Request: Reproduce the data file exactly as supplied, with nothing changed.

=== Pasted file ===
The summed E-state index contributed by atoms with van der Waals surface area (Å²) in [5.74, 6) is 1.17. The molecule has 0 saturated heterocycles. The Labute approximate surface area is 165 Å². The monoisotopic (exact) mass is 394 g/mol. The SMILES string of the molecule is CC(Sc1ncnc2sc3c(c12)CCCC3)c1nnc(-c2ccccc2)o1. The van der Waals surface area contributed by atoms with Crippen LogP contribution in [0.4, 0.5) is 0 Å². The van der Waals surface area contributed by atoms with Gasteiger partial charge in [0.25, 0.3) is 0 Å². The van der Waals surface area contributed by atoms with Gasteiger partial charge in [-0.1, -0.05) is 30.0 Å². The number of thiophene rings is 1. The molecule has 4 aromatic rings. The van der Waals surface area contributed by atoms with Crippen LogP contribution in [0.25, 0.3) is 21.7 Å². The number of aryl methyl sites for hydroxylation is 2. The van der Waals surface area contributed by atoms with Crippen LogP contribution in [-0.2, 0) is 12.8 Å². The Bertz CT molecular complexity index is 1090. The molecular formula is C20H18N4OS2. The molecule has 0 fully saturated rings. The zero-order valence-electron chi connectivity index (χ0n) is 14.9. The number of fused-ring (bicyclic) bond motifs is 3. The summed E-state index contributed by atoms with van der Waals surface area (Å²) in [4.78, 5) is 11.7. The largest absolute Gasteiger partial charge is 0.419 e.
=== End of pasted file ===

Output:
The summed E-state index contributed by atoms with van der Waals surface area (Å²) in [5.74, 6) is 1.17. The molecule has 0 saturated heterocycles. The Labute approximate surface area is 165 Å². The monoisotopic (exact) mass is 394 g/mol. The SMILES string of the molecule is CC(Sc1ncnc2sc3c(c12)CCCC3)c1nnc(-c2ccccc2)o1. The van der Waals surface area contributed by atoms with Crippen LogP contribution in [0.4, 0.5) is 0 Å². The van der Waals surface area contributed by atoms with Gasteiger partial charge in [0.25, 0.3) is 0 Å². The van der Waals surface area contributed by atoms with Gasteiger partial charge in [-0.1, -0.05) is 30.0 Å². The number of thiophene rings is 1. The molecule has 4 aromatic rings. The van der Waals surface area contributed by atoms with Crippen LogP contribution in [0.25, 0.3) is 21.7 Å². The number of aryl methyl sites for hydroxylation is 2. The van der Waals surface area contributed by atoms with Crippen LogP contribution in [-0.2, 0) is 12.8 Å². The Bertz CT molecular complexity index is 1090. The molecular formula is C20H18N4OS2. The molecule has 0 fully saturated rings. The zero-order valence-electron chi connectivity index (χ0n) is 14.9. The number of fused-ring (bicyclic) bond motifs is 3. The summed E-state index contributed by atoms with van der Waals surface area (Å²) in [4.78, 5) is 11.7. The largest absolute Gasteiger partial charge is 0.419 e.